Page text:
The day before was a seven hour marathon to crack the green cobnuts, I still only got through half a bag! The soup had a pleasingly fresh and creamy taste but was too mild so a dollop of chimichurri was added for zing.
John the poacher didn’t turn up with the mushrooms, so no Fun Guy!
I had a sleepless night thinking of what dish I could make with banana skins. Of course there is the bbq favourite of a chocolate flake inserted into a banana but I wanted something savoury. Hmmm, a banana curry? And then I had the inspired idea of using a glacé cherry to make a clowns nose with a baked stuffed curry banana as a ‘smile’. When it comes to conceptual cooking, move over Heston!
By this time I was exhausted so I cheated. I bought the gnocci gnocci who’s there? Baked them as a gratin with a tomato sauce and tons of parmesan.
Cheese board: Wallace & Gromit Wensleydale (the factory was going out of business until W&G made Wensleydale popular again); Stinking Bishop (hee hee); and, cheese strings. This was served with home made rhubarb compote, mini cocktail gherkins and crackers (fnar fnar).
Pud: custard pies of course!
Josie Long compered a brilliant mix of comedic styles. I laid a chef’s table in the little dining room next to the kitchen for them to sit, drink, eat and chat between acts “Lovely!” said Chris Neill “a children’s table!”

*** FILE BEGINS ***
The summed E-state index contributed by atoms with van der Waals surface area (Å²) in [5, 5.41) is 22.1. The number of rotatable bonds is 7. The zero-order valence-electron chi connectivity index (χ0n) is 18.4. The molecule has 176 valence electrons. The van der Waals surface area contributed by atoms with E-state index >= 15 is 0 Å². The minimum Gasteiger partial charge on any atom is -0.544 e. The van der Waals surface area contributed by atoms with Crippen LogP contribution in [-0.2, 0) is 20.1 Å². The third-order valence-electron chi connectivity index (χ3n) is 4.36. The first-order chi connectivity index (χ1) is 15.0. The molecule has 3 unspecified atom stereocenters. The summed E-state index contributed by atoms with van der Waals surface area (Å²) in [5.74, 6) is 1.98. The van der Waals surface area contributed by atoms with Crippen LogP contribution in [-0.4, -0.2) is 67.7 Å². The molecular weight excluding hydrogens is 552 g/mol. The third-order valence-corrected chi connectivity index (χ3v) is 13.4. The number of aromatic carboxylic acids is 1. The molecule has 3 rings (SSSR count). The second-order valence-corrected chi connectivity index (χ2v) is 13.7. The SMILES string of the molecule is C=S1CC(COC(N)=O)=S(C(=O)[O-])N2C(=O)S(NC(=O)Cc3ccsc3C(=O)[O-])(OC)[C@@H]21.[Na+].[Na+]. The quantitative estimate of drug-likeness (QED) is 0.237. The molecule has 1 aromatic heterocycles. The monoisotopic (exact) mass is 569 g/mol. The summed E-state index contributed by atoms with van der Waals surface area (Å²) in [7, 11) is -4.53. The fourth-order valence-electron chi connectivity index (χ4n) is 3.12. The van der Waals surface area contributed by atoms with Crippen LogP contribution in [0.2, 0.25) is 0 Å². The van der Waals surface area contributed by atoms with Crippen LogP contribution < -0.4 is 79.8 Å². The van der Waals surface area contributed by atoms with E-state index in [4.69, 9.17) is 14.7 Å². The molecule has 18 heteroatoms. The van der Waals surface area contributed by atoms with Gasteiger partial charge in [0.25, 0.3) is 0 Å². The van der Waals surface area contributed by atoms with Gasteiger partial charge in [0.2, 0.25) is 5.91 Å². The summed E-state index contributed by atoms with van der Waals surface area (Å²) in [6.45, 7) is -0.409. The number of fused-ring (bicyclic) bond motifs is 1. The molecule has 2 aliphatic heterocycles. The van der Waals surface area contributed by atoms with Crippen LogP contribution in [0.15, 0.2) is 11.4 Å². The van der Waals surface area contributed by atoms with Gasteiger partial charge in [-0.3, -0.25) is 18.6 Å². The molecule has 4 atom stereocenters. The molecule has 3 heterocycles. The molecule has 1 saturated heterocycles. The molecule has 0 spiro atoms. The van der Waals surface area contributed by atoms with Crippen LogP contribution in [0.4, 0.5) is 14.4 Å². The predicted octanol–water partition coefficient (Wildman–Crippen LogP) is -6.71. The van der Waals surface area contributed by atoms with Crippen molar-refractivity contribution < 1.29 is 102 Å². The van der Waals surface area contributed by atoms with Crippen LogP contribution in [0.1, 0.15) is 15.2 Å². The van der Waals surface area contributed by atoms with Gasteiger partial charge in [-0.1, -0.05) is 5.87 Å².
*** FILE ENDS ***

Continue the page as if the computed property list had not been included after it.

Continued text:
Josie asked all the guests to write down their worst cooking disasters on a piece of paper. Here’s a few that I remember:
“Once the cat ate my camembert” said one.
“We didn’t have a dishwasher so we decided to put the plates, knives and forks in the washing machine with towels. It didn’t work”
“I was making a meringue and put it in the roasting oven rather than the simmering oven. It was charcoal!” said another.
“You couldn’t get more middle class than that!” said Josie.
The comics performed on the doorsill of the french windows “the stage is only 2.5 inches wide” commented Chris Neill. One of the comedians remarked that normally in nightclubs, the punters faces are in the dark. Here they were candlelit.
Tim Key mentioned how strange it was to perform without a microphone.
An audience of thirty had a whole evening’s entertainment in an intimate setting. It worked so well! Beyond any expectations! Thanks so much to Josie for organising the performance side of it…I think we’ve started a little revolution here.
Maeve Higgin’s sister Lily is a keen cook and is planning to do something similar in Ireland.